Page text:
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Body Mass Index (BMI) and your surgery

Body Mass Index, or BMI, is a number that is calculated based on your height and your weight. It is a measure of obesity. There are dozens of free BMI calculators that you can easily find on the internet. When you plug in your height and your weight, you will get a number, and this number characterizes your degree of obesity:

  • Less than 18.5 = underweight
  • 5 – 24.9 = normal
  • 25 – 29.9 = overweight
  • 30 – 34.9 = obese
  • over 35 = extremely obese

Why Does Body Mass Index (BMI) Matter?

The importance of BMI is that is reflects your risk of obesity-related health problems such as diabetes, high blood pressure, and heart disease, among other conditions. This is why you should be aware of your own Body Mass Index and modify your diet and activity level if needed.

BMI is also very important in the Plastic Surgery world since it also reflects surgical risk. It is extremely important when evaluating someone for an elective procedure like cosmetic surgery. This is because the level of obesity is related to the risk for complications during and after surgery, as well as predicting your body’s ability to heal from surgery. The data shows that people with a BMI above 30 are at increased risk for having a surgical complication.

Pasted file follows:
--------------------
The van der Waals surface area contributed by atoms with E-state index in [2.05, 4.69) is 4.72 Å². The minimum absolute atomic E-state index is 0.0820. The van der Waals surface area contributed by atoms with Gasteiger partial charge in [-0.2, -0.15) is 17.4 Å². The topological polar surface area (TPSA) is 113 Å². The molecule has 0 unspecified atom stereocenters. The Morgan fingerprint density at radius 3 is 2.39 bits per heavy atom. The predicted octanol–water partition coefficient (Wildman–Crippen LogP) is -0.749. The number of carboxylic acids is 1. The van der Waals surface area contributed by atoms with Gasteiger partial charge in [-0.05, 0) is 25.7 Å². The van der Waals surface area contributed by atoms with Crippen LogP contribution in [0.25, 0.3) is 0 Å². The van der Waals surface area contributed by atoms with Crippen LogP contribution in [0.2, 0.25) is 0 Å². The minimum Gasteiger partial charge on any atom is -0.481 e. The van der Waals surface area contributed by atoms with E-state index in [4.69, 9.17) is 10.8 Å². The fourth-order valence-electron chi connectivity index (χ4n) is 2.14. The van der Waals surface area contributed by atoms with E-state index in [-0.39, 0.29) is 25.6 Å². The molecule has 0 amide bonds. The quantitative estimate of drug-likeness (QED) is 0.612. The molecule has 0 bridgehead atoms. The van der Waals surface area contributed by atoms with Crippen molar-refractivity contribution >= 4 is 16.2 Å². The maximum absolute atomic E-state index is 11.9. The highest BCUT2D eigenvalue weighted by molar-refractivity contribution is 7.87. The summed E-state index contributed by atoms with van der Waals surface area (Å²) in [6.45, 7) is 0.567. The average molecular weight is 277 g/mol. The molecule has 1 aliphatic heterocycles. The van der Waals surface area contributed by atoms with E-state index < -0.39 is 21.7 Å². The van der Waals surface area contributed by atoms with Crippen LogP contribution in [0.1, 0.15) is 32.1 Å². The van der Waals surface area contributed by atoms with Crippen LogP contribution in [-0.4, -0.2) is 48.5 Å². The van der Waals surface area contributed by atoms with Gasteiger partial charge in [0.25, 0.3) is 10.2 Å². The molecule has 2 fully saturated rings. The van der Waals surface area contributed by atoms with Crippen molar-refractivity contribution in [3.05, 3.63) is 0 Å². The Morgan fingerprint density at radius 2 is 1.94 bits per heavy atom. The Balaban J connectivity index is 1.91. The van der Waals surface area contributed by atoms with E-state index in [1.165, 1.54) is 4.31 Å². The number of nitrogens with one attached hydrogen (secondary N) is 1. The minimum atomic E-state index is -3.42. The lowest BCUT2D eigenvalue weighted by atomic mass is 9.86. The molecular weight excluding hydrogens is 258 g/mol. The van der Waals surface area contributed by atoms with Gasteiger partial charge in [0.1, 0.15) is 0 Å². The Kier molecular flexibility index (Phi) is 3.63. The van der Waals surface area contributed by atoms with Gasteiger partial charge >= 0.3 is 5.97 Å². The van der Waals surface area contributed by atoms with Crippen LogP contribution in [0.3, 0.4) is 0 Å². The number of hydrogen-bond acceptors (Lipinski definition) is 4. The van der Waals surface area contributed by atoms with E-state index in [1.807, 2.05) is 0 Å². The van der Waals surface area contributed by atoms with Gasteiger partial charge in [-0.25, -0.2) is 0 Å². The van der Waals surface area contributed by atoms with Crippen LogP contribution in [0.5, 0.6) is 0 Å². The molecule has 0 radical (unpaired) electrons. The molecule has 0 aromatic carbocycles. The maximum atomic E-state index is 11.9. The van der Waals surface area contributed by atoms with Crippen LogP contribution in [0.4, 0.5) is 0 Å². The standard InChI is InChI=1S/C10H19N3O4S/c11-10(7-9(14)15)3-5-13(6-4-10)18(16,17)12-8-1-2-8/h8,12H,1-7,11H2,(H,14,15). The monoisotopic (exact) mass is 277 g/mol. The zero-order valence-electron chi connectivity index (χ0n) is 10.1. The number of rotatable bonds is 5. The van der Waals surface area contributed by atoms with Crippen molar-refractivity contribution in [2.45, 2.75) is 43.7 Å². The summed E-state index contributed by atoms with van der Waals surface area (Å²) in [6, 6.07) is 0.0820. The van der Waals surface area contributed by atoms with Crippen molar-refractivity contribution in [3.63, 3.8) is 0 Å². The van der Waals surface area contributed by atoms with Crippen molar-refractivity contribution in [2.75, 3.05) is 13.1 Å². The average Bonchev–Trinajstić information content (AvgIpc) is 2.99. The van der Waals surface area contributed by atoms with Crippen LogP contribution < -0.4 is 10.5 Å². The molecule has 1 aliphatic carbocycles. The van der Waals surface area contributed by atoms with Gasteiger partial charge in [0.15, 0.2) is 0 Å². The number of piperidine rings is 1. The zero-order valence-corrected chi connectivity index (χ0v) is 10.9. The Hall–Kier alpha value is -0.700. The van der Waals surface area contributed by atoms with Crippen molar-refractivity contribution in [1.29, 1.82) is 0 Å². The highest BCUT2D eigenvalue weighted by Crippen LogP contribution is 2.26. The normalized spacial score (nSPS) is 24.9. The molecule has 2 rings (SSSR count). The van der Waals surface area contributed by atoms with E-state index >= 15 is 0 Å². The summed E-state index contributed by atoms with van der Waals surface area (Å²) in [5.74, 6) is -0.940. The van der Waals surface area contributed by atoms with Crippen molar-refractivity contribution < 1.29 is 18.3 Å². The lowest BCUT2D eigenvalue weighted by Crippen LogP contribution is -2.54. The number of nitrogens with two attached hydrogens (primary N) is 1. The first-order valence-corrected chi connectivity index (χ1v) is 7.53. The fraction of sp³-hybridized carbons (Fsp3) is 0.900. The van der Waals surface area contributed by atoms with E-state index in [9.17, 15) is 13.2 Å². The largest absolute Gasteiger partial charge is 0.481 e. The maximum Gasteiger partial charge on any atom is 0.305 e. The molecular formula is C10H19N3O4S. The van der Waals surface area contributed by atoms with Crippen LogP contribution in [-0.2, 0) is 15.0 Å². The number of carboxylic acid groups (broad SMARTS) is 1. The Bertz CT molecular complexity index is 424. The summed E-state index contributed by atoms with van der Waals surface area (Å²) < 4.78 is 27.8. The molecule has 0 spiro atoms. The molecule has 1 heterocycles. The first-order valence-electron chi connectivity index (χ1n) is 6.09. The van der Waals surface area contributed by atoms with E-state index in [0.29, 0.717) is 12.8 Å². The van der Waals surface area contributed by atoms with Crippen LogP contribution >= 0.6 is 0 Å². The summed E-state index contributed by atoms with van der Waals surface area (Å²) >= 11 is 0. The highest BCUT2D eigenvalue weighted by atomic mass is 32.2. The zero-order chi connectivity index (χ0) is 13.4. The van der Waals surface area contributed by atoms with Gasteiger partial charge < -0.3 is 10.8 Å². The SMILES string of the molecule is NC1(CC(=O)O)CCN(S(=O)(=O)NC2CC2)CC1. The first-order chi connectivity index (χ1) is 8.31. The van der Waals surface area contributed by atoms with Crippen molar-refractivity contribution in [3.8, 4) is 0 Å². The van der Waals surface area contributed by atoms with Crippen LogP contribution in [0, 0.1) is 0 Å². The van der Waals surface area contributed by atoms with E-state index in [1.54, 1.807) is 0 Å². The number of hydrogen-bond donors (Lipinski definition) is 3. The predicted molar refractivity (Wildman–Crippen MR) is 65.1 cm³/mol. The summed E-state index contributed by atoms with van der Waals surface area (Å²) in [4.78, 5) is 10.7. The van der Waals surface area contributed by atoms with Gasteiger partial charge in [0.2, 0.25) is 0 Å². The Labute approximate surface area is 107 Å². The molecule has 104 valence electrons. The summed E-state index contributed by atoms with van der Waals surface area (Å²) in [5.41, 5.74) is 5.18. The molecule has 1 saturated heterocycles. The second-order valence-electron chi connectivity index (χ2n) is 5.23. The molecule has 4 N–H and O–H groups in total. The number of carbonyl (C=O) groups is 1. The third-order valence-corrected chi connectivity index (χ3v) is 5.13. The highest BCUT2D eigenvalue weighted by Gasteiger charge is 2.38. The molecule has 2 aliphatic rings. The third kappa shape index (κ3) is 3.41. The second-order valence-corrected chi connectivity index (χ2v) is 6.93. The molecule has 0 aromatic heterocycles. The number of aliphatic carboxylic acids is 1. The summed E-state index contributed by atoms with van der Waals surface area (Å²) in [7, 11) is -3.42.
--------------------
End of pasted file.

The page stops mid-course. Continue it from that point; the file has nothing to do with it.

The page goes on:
These complications may include a negative reaction to anesthesia, breathing problems, heart attack, stroke, and blood clots. These can be serious and even fatal.  Additionally, we know that people with BMI over 30 are at increased risk for healing problems. This means that incisions may be slower to heal, there can be infections, and there can be an overall poorer cosmetic result. This is extremely important with procedures requiring long incisions such as tummy tucks and breast reductions.

What are the Body Mass Index (BMI) Recommendations for Surgery?

Based on this data, Board Certified Plastic Surgeons generally require that their patients have a BMI of 30 or below before proceeding with elective cosmetic surgery. This means that they are likely to decline to perform surgery on you if your Body Mass Index is above 30. This makes sense, since we certainly would never want to place you at risk, especially for an elective cosmetic procedure. Of course, if you needed life-saving surgery, the surgeon will perform the procedure no matter what your BMI is, and you would accept the added risk.

But plastic surgery is different since it is not medically necessary and we try to minimize all risks as much as possible.

Criticism of Body Mass Index (BMI)

The criticism with Body Mass Index calculations is that it is imprecise and doesn’t always accurately reflect someone’s actual level of obesity. Critics argue that since it is so imprecise, it is not a good indicator for surgical risk level. This is definitely true.  A simple calculation using your height and weight does not take everything into consideration. BMI does not consider things like:

  • gender differences
  • bone mass
  • muscle mass
  • excess skin
  • fat distribution.

Men tend to have a higher BMI and this doesn’t necessarily mean that they are more obese. A muscular man may have minimal fat but a very high BMI. For example, NBA superstar Shaquille O’Neal stands 7’1” tall and 324 pounds. This makes his BMI 31.5 and in the obese range, but no one would consider this elite athlete to be too obese for surgery.  Also, patients who have lost a lot of weight will usually still carry significant excess skin.